'There was lacing then of helmets bright, And closing ranks amain, The peaks they hewed from their boot points Might well nigh load a wain.'

They were drawn up in a solid compact body, presenting an unbroken line of spears, projecting beyond the wall of gay shields and polished impenetrable armor.

The Swiss were not only few in number, but armor was scarce among them; some had only boards fastened on their arms by way of shields, some had halberts, which had been used by their fathers at the battle of Morgarten, others two-handed swords and battleaxes. They drew themselves up in the form of a wedge and

'The gallant Swiss confederates then They prayed to God aloud, And He displayed His rainbow fair, Against a swarthy cloud.'

Then they rushed upon the serried spears, but in vain. 'The game was nothing sweet.'

The banner of Lucerne was in the utmost danger, the Landamman was slain, and sixty of his men, and not an Austrian had been wounded. The flanks of the Austrian host began to advance so as to enclose the small peasant force, and involve it in irremediable destruction. A moment of dismay and stillness ensued. Then Arnold von Winkelried of Unterwalden, with an eagle glance saw the only means of saving his country, and, with the decision of a man who dares by dying to do all things, shouted aloud: 'I will open a passage.'

'I have a virtuous wife at home, A wife and infant son: I leave them to my country's care, The field shall yet be won!' He rushed against the Austrian band In desperate career, And with his body, breast, and hand, Bore down each hostile spear; Four lances splintered on his crest, Six shivered in his side, Still on the serried files he pressed, He broke their ranks and died!'

The very weight of the desperate charge of this self-devoted man opened a breach in the line of spears. In rushed the Swiss wedge, and the weight of the nobles' armor and length of their spears was only encumbering. They began to fall before the Swiss blows, and Duke Leopold was urged to fly. 'I had rather die honorably than live with dishonor,' he said. He saw his standard bearer struck to the ground, and seizing his banner from his hand, waved it over his head, and threw himself among the thickest of the foe. His corpse was found amid a heap of slain, and no less then 2000 of his companions perished with him, of whom a third are said to have been counts, barons and knights.

'Then lost was banner, spear and shield At Sempach in the flight; The cloister vaults at Konigsfeldt Hold many an Austrian knight.'

The Swiss only lost 200; but, as they were spent with the excessive heat of the July sun, they did not pursue their enemies. They gave thanks on the battlefield to the God of victories, and the next day buried the dead, carrying Duke Leopold and twenty-seven of his most illustrious companions to the Abbey of Konigsfeldt, where they buried him in the old tomb of his forefathers, the lords of Aargau, who had been laid there in the good old times, before the house of Hapsburg had grown arrogant with success.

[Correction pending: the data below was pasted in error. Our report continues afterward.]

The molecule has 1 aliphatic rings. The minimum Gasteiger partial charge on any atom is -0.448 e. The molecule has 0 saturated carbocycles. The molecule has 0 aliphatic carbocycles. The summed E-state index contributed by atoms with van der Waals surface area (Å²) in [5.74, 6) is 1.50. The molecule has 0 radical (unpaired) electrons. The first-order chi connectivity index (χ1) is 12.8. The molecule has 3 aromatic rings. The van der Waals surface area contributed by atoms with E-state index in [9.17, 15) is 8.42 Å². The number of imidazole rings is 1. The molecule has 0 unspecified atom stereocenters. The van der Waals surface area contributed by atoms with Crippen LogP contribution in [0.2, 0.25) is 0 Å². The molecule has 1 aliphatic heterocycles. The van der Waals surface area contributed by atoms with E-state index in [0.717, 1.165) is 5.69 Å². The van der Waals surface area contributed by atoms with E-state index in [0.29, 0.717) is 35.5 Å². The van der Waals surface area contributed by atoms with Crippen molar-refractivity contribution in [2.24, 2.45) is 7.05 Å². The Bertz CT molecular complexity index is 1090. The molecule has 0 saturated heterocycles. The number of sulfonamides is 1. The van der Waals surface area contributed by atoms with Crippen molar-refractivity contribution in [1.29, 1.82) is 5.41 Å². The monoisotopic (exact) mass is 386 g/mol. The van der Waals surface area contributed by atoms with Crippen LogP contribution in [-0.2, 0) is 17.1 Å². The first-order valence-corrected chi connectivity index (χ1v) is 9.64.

As to the master-singer, he tells us of himself that

'A merry man was he, I wot, The night he made the lay, Returning from the bloody spot, Where God had judged the day.'

On every 9th of July subsequently, the people of the country have been wont to assemble on the battlefield, around four stone crosses which mark the spot. A priest from a pulpit in the open air gives a thanksgiving sermon on the victory that ensured the freedom of Switzerland, and another reads the narrative of the battle, and the roll of the brave 200, who, after Winkelried's example, gave their lives in the cause. All this is in the face of the mountains and the lake now lying in summer stillness, and the harvest fields whose crops are secure from marauders, and the congregation then proceed to the small chapel, the walls of which are painted with the deed of Arnold von Winkelried, and the other distinguished achievements of the confederates, and masses are sung for the souls of those who were slain. No wonder that men thus nurtured in the memory of such actions were, even to the fall of the French monarchy, among the most trustworthy soldiery of Europe.



The illustrious days of Portugal were during the century and a half of the dynasty termed the House of Aviz, because its founder, Dom Joao I. had been grand master of the military order of Aviz.

His right to the throne was questionable, or more truly null, and he had only obtained the crown from the desire of the nation to be independent of Castile, and by the assistance of our own John of Gaunt, whose daughter, Philippa of Lancaster, became his wife, thus connecting the glories of his line with our own house of Plantagenet.